In February 2016, after the tragic killing of a mother and two of her young children at a commercial hotel being used as shelter in Staten Island, the City established a short-term goal of phasing out the use of commercial hotels as temporary shelters.[39] The City reiterated this commitment to “phasing out use of commercial hotels,” in its report of the 90-day Review of Homeless Service Agencies and Programs, published in April 2016.[40]

But, rather than scale the program down, the City has scaled it up significantly. In May 2015, there were no families with children in DHS commercial hotels; 11 months later, on April 12, 2016 there were 1,379 people from 533 families with children in such hotels. By August 15, 2016, the numbers had risen sharply to 3,735 people from 1,351 families with children sheltered in commercial hotels. In fact, just this year, between April and August 2016, the number of children under the age of three in commercial hotels has increased by 224 percent, while the use of other types of shelters has remained fairly stable.

 

homeless_under3

 

While fewer services are provided, it is more expensive on a per diem basis to house families in commercial hotels than other types of shelters, meaning that when the City places a family with a young child in a commercial hotel, it is spending more money for fewer services than with any other shelter type.

H. ACS and DHS Do Not Systematically Coordinate Their Child Care Services for Homeless Families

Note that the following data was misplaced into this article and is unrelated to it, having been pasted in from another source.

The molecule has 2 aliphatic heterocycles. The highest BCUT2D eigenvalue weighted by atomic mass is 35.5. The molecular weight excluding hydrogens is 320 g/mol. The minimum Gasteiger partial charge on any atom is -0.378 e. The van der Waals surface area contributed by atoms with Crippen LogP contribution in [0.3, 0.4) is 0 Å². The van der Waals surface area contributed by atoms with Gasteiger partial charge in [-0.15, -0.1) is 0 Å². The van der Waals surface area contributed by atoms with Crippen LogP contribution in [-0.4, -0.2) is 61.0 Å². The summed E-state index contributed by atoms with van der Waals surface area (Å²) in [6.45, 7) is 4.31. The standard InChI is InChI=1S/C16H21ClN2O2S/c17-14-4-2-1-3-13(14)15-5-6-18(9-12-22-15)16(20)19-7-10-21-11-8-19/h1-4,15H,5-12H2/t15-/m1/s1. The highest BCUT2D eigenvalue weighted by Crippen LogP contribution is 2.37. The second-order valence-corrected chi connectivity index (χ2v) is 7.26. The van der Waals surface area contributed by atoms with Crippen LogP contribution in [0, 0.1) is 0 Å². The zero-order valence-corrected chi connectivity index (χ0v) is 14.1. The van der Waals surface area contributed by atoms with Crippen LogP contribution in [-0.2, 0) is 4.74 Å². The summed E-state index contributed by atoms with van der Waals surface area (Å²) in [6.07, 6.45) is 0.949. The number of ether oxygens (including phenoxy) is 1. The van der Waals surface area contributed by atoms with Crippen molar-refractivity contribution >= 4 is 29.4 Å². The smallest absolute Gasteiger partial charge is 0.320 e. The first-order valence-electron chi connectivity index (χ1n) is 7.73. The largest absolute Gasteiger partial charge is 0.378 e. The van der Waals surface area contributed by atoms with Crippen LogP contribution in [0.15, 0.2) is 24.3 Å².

Children experiencing homelessness may access child care services outside of the shelter based child care system through an ACS early education program or voucher. However, the Comptroller’s investigation found that those services are not systematically coordinated with DHS’s shelter services for homeless families with children.[41]  ACS and DHS do not ordinarily match their data, so neither agency could identify which children in the homeless shelter system, or how many, receive some form of subsidized child care through ACS.

ACS officials reported that ACS and DHS have been working to enroll children residing in DHS shelters in ACS’s contracted Early Learn NYC system by training shelter directors and sharing Early Learn vacancy reports so that shelter directors can notify families about those opportunities. Notwithstanding those steps, it appears that while the City has undertaken extraordinary interagency efforts to enroll homeless children at age four and above in Universal Pre-K, there has been no similar, concerted effort to connect younger homeless children to ACS-subsidized child care and early education programs.[42]

Conclusion and Recommendations